Occupy DC: A Loud and Clear Yawp
Protestors have converged on DC, rallying against Afghanistan, Wall Street, and stuff.
There are all manner of demonstrations, mostly small, going on around DC today. Judging by the signs, they seem to be some confluence of the Occupy Wall Street protests and anti-war rallies, presumably timed around the tenth anniversary of the Afghanistan mission.
Ezra Klein prints some useful insights from Rich Yeselson on the hard, tedious work required to turn resentment and anger into a useful political movement. Whether these protests “will grow larger and sustain themselves beyond these initial street actions will depend upon four things: the work of skilled organizers; the success of those organizers in getting people, once these events end, to meet over and over and over again; whether or not the movement can promote public policy solutions that are organically linked to the quotidian lives of its supporters; and the ability of liberalism’s infrastructure of intellectuals, writers, artists and professionals to expend an enormous amount of their cultural capital in support of the movement.”
He expands these thoughts in great detail later in the piece but the key takeaway is that “anger alone can’t sustain action. And action alone can’t sustain political militancy.”
As noted previously in this space, I’m rather skeptical about this movement because it currently seems so disjointed. Yeselson, who’s far more a kindred spirit to the protestors, seems to agree, arguing that they need to go from random, pie-in-the-sky goals to more coherent, achievable objectives.
Esquire’s Charles Pierce demurs:
If the primary criticism of the ongoing demonstrations is that they seem to lack, as a hundred media reports have put it, “a cohesive public message,” that is also one of their great strengths. This is a very loud and clear yawp against the irresponsible use of power by unaccountable institutions, including, increasingly, the government itself. The protests here are omni-directional. They appear inchoate because their target is so diffuse — an accelerating sense in the country that there is no pea under any of the shells, that the red Jack is not in the deck, that the wealth of the country is being swindled and gambled and frittered away by so many people in so many ways that to sharpen the focus on one of the long cons is to let a dozen others reach fruition. This is a protest about declining wages and corporate greed, about baroque financial schemes and the unfathomable fine print on the back of your credit-card statement, about a grand critique of mutated capitalism and outrage at the simple tragedy of foreclosure fraud.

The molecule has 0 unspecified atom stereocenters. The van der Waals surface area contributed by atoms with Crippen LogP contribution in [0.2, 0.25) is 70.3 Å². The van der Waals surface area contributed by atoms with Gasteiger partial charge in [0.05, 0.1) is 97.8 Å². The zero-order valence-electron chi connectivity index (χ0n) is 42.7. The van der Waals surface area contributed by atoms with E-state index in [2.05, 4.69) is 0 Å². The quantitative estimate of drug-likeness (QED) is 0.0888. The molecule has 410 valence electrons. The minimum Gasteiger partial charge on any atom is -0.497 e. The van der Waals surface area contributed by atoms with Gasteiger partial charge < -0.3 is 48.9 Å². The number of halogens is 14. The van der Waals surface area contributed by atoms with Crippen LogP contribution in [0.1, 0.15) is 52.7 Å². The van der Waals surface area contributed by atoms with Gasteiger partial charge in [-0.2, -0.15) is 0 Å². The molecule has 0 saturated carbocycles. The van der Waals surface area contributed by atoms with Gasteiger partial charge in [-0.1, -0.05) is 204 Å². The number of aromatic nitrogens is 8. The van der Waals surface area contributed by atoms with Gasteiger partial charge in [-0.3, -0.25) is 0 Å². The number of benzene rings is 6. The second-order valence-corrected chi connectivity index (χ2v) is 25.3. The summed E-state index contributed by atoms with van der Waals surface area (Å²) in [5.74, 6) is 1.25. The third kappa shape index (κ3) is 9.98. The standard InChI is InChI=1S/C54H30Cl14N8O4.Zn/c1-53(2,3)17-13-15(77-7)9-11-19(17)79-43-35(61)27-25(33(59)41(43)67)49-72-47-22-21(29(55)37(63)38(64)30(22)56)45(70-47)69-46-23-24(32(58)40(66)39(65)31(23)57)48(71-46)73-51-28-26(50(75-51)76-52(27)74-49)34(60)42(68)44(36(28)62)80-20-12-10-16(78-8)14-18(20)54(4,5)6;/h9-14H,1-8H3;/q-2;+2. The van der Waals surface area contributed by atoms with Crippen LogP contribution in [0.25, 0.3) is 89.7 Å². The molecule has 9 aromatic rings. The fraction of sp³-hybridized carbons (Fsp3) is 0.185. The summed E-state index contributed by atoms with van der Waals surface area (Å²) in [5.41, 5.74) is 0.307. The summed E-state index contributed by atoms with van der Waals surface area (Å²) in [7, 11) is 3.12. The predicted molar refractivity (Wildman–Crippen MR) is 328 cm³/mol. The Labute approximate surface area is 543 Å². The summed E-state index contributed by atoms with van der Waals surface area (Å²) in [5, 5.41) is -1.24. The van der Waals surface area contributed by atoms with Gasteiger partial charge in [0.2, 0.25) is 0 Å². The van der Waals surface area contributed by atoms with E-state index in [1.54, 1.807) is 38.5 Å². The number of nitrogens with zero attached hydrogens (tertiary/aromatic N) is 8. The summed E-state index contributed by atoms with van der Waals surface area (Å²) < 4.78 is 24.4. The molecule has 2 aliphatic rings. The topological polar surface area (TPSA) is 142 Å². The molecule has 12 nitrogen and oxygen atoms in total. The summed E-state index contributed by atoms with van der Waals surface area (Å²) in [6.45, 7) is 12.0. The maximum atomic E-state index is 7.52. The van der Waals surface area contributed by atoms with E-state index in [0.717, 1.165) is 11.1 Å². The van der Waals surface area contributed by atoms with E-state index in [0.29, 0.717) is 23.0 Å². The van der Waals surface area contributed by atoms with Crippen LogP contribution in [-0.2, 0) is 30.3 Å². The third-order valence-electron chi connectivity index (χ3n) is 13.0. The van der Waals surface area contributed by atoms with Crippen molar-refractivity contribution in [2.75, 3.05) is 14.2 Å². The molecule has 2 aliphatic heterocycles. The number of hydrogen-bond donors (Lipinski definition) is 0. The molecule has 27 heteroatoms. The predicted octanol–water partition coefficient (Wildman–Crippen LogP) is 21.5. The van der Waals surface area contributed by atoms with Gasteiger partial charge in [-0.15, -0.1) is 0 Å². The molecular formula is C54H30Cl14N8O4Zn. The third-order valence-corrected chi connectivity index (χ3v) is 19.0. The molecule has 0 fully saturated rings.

No doubt, these things frustrate a lot of people. Indeed, many of them frustrate me. And plenty of the Tea Party folks, too. Enough so that Occupy Wall Street is getting lip service from the Progressive Establishment, with a handful Democratic Congressmen and even President Obama and Fed Chairman Ben Bernanke expressing sympathy with the frustrations that have sparked the protests.
Right now, it seems to be some variation of the 1960’s alienation with “the system,” without anything quite so pressing as the civil rights movement or the war in Vietnam to rally the troops.
Primarily because there’s no draft–but also because the casualties are so much lower–the ongoing wars in Iraq and Afghanistan just haven’t mustered the same resentment. Then again, it’s worth noting that it’s been a long time since a majority of Americans supported either war and quite a while since an overwhelming majority opposed them. It hasn’t seemed to matter.
Similarly, the various bailouts that so animated the Tea Party and now seem part of the inchoate resentments animating their lefty analogue, were opposed by most Americans to little effect. Indeed, most on my side of the aisle seem to forget that President Bush did the first round of auto bailouts on his own initiative after Congress specifically declined to do so.
There’s a lot of anger out there. Mostly, it’s manifesting in people dropping out of the political system in disgust. Neither the Tea Party nor the Occupy Wall Street gang quite seem to know what they want or seem to have any real plan to get it. But they clearly want something other than what they’re getting.